A Morning at the Market

A Morning  at the Market

When imagining the food markets of Paris two hundred years
ago, one imagines bustling streets filled with colorful tents and hundreds of
people bartering for fresh foods. With the exceptions of cars replacing horses,
and cash registers replacing satchels filled with coins, the market feels like
a walk back in time.  When I arrived with
my host family I was overwhelmed with sights and smells. My host parents and I
paraded through the tents and bought the week’s groceries.

The vegetables were
bigger and brighter than anything I had ever seen before. The aromas of fresh
cheeses were overpowering. Roast chickens were sold immediately after being
cooked and fresh oysters stacked in crates lined the walls of the fish section.
My family bought just enough food to feed them through the week.

As we made our way back to the car, I realized how heavy my
bag of groceries was, how sore my feet were, and just how inefficient that
entire experience was. How could an entire country have the time and patience
to purchase food in this manner?  It took
us hours to make our way through the market, socializing and bartering with an
excited Sunday morning community.

At the same time a came to the realization that this way of live was so fulfilling. The discerning eyes of my host parents handpicked every piece of food that went home with us. Despite the fact that the food we purchased would spoil in the matter of a week, nothing was wrapped in plastic, or laced with preservatives.  My
experience made me realize that this is simply a better way of living. It is
not always was lasts the longest or takes the least amount of time that is
best. It was the experience of walking through a market which has been
providing locally grown food to a city for hundreds of years which brought
about this change in the way I see food.

Des Vacances Pas Comme Les Autres

Fall break is generally a time for Albion students to go home, sleep in their own beds, and escape the daily trip to Baldwin for food. It’s a break from classes to relax and catch up with family and friends. My first year seminar and I, however, had a different experience. We went to France.

The infamous Eiffel Tower at Night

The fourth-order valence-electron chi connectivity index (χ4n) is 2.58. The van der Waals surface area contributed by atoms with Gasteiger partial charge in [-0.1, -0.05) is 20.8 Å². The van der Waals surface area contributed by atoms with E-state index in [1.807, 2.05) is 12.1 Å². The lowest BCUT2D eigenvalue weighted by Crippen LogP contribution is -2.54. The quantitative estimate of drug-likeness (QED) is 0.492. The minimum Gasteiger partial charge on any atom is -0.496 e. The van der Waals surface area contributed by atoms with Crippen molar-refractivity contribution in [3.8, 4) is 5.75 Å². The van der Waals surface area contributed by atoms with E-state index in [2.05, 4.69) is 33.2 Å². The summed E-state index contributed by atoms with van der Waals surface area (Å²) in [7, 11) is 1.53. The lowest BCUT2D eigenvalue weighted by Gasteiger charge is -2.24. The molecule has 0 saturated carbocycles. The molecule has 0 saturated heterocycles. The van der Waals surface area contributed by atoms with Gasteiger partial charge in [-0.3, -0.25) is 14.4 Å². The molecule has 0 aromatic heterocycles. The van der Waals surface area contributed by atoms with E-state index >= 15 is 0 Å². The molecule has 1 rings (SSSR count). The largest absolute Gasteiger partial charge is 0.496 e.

On Oct. 19, my first-year experience seminar called Culture, Connections, and Communities from Albion to France – and Back, taught by Dr. Dianne Guenin-Lelle, traveled to Albion’s sister cities Noisy-le-Roi and Bailly for one week to experience firsthand the dynamics of French culture.

Before our departure, we learned in class how French culture compares and contrasts to American traditions and how one is able to look past differences and establish relationships across cultures.

While in France, we visited famous icons in Paris such as the Eiffel Tower, Musee d’Orsay and Sacre Cour, in addition to the illustrious palace of Versailles.  We explored French cafes and shopping centers but also left time for smaller places around Noisy like middle schools and town halls.

We learned a lot about French history but we were also able to experience the busy modern European city life in each of our activities. This allowed us to see how the French general public differs from Americans.

For example, when Americans accidentally make eye contact with strangers, we may smile to avoid feeling awkward. The French, however, see no reason to smile at anyone they do not personally know.

Personal space also holds different rules across cultures. Americans value their personal bubbles. We take up a lot of room and talk at a large volume. The French, however, do not see any reason to spread out and take up space. They are reserved and compact in both the ways they hold themselves and the level at which they speak.

We were also able to experience essentials of French family life through our varying experiences in separate host families. Some students, myself included, were challenged to interact completely in French with the host family. Others were placed in a house where English was spoken to avoid communication errors. No two host families were the same. As a result each student learned something different about how the French act at home.

This trip to France was one of the best experiences of my life, as I’m sure my classmates would agree. As a result of my week in France, I learned an immense amount about French culture while also establishing new friendships – both with my classmates and my new French friends 4,000 miles away.